Applying for a Delayed Birth Certificate

Some of you may remember that I had finally sent all the paperwork to hopefully find that my grandmother had a delayed birth certificate. I was so excited to get it done! I made copies of everything they asked for and went down to get the form notarized. Dropped in the mail and hoped I would get a pleasant surprise back.

The delayed birth certificate that I sent for is in North Dakota. I received an envelope back in the mail this past week. I opened to find everything was sent back to me except for one piece of paper, and a letter.

When I originally went to get the notarization, the Notary explained to me that the area in which her stamp was suppose to go was way to small and she couldn't use it. She then showed me a form and said she could use that. So I said ok, we will give it a go. Of course the form wasn't accepted, and that is what they didn't send back to me. The letter stated they HAD to have the stamp where it is requested.

Ok, so I went back to the notary and showed her the letter. I asked her please, can't she put the stamp where they want it? She again told me no. She told me it is against the law in California to put the stamp there because there isn't enough room and it would stamp over other writing, that was why we used the form the first time. OK, now what?

Feeling rejected, I went back home and set the letter aside for now. Again, I am on hold. My only thought at this point is to try to call back to North Dakota, explain the situation and see what they say.

In the meantime, I found a census record that shows her maiden name may have been something different than what I thought all of these years. I have tried to find more with that name, but to no avail so far. I am thinking it was a transcription error on the census. However, I am open to the possibility of either name being correct. More digging, and maybe a phone call.

Any thoughts or ideas are welcome!

Thanks for stopping by!

Wishing you success with all of your genealogical treasure hunts!



  1. Cheryl,

    Was this at the state level or county? I have found that by requesting a "informational" copy instead of a certified copy, there are less restrictions. The only difference between the 2 are that there won't be a raised seal and "Informational Copy Only" stamped across the certificate. I guess that prevents you from using it for evil purposes.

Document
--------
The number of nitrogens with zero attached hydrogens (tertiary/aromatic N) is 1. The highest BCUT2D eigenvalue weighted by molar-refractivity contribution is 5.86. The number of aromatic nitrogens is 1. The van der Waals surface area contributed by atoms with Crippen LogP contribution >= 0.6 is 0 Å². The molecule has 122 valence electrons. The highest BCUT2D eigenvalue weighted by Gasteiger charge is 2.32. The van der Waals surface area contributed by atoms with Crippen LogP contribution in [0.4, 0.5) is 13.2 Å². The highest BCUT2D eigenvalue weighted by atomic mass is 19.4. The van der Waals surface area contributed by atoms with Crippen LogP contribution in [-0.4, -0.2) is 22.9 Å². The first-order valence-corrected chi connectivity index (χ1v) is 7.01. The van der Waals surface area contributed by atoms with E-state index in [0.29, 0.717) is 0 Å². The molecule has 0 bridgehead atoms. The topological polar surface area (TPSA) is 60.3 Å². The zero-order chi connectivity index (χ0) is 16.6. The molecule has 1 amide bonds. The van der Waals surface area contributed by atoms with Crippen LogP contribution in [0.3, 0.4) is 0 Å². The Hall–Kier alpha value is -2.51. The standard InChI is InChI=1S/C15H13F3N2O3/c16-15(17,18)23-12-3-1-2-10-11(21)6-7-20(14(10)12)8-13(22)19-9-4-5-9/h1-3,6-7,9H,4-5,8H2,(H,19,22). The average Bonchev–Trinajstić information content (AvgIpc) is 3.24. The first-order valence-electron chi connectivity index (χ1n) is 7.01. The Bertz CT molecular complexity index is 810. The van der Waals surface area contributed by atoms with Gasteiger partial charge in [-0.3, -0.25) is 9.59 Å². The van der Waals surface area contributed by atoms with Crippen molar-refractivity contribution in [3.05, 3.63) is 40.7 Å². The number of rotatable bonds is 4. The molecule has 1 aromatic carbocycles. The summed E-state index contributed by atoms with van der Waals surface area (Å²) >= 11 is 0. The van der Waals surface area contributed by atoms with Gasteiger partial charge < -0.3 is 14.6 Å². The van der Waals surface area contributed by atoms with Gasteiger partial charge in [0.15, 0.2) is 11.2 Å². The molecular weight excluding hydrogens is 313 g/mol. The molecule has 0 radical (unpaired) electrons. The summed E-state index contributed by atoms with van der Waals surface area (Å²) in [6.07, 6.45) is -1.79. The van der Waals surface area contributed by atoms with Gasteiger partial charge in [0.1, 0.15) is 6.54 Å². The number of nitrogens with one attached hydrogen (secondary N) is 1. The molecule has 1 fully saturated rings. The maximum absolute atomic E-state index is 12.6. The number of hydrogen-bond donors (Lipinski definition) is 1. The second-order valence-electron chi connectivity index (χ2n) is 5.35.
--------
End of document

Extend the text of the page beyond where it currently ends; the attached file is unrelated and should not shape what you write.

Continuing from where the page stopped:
Oh and another thing that I have found is that if I can get the record at the county level, I usually encounter far less hassle and it is usually 5 times quicker!

  2. Oh wait here is a link to what I am guessing is the "non certified" birth records request ffrom the Department of Health State of North Dakota:

    Let me know what happens.

  3. Make an "enlarged" copy big enough where the notary can put the stamp & then send it in - wonder if they would accept that?

  4. This is absolutely ridiculous. I would call North Dakota and explain your frustration. I don't suppose you live close enough to the state line that you could visit a different notary with a (hopefully) smaller stamp? Sherri's suggestion for an informational copy may be your best bet.

  5. Hi Sheri,

    I unfortunately always try for the "real" thing. I do know the unrestricted copy is less expensive also. I will check out the link you sent me, I appreciate the info, thanks! I will let you know what happens!

    Hi Wendy,

    The form they have you fill out is manilla colored and rather thick. At this point I really doubt they would accept a copy of that. I do think this was a great idea, and never know I may try, it will be in my brain in case I need to! Thanks for the idea Wendy, and for leaving a suggestion, I do appreciate it!

    Hi Apple,

    No, unfortunately I don't live close to the state border. The Notary even told me she has a smaller stamp on order, but it wouldn't even fit in the space they want it. I have to admit, this space is maybe 1/4 in high, I don't know how ANY seal would fit there! I will check out the link Sheri sent, and maybe go from there, but no matter what I plan to call and let them know the situation. I really don't understand how a stamp could go there, I could barely write my name in it! Thanks for the suggestions and stopping by, I really appreciate it!

  6. Cheryl,

    As I read the North Dakota Department of Health rules, two things stand out to me: 1. Records more than 100 years old are open and available to anyone. Was your grandmother born more than 100 years ago? 2. The requirements for a certified copy give the applicant the option of submitting the notarized form or sending "a clear copy of a government issued photo ID that contains the applicant's signature." I realize there are reasons that a person might not want to choose the second option, but if you have no such objections, I don't see why that wouldn't work. In any event, North Dakota's refusal to accept the California notary's act may be a violation of the Full Faith and Credit Clause of the US Constitution, but that's a whole 'nother can o' worms!

  7. Hi Craig,

    Yes my grandmother was born over a hundred years ago. I can give a clear copy of a photo ID with signature, I don't think I have a problem with that. Initally when I tried for a birth certificate and they couldn't find one, they sent me the form I have been trying to use to apply for the delayed birth certificate. I had no idea it was going to be such an issue! I will check into all of this soon and see what to do, and I will keep you all informed! Thank you Craig and everyone for your thoughts, I really appreciate them!


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